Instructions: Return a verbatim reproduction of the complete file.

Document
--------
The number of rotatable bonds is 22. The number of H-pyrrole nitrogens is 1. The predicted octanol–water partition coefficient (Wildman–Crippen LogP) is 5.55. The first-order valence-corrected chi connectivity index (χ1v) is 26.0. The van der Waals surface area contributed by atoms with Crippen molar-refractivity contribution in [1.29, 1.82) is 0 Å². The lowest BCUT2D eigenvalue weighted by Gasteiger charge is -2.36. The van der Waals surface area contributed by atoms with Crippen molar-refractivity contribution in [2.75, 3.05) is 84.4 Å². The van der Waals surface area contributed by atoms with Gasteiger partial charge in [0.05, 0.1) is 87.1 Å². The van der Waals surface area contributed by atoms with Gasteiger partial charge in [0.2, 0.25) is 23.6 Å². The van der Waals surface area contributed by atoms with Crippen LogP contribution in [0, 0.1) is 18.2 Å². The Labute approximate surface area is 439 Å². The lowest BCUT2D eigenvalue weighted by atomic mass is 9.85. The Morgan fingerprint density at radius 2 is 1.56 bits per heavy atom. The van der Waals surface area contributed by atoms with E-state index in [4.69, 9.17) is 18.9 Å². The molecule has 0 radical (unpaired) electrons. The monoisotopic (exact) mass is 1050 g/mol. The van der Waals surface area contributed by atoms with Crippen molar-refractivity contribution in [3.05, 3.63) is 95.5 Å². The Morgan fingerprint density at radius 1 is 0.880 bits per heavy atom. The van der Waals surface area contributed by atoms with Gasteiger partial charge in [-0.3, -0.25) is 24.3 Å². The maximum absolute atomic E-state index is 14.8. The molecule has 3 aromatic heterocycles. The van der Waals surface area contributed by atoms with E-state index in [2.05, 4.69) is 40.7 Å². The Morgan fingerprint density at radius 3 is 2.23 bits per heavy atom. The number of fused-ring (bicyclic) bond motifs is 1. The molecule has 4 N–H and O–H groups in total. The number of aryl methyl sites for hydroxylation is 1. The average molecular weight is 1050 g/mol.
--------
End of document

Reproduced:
The number of rotatable bonds is 22. The number of H-pyrrole nitrogens is 1. The predicted octanol–water partition coefficient (Wildman–Crippen LogP) is 5.55. The first-order valence-corrected chi connectivity index (χ1v) is 26.0. The van der Waals surface area contributed by atoms with Crippen molar-refractivity contribution in [1.29, 1.82) is 0 Å². The lowest BCUT2D eigenvalue weighted by Gasteiger charge is -2.36. The van der Waals surface area contributed by atoms with Crippen molar-refractivity contribution in [2.75, 3.05) is 84.4 Å². The van der Waals surface area contributed by atoms with Gasteiger partial charge in [0.05, 0.1) is 87.1 Å². The van der Waals surface area contributed by atoms with Gasteiger partial charge in [0.2, 0.25) is 23.6 Å². The van der Waals surface area contributed by atoms with Crippen LogP contribution in [0, 0.1) is 18.2 Å². The Labute approximate surface area is 439 Å². The lowest BCUT2D eigenvalue weighted by atomic mass is 9.85. The Morgan fingerprint density at radius 2 is 1.56 bits per heavy atom. The van der Waals surface area contributed by atoms with E-state index in [4.69, 9.17) is 18.9 Å². The molecule has 0 radical (unpaired) electrons. The monoisotopic (exact) mass is 1050 g/mol. The van der Waals surface area contributed by atoms with Crippen molar-refractivity contribution in [3.05, 3.63) is 95.5 Å². The Morgan fingerprint density at radius 1 is 0.880 bits per heavy atom. The van der Waals surface area contributed by atoms with Gasteiger partial charge in [-0.3, -0.25) is 24.3 Å². The maximum absolute atomic E-state index is 14.8. The molecule has 3 aromatic heterocycles. The van der Waals surface area contributed by atoms with E-state index in [2.05, 4.69) is 40.7 Å². The Morgan fingerprint density at radius 3 is 2.23 bits per heavy atom. The number of fused-ring (bicyclic) bond motifs is 1. The molecule has 4 N–H and O–H groups in total. The number of aryl methyl sites for hydroxylation is 1. The average molecular weight is 1050 g/mol.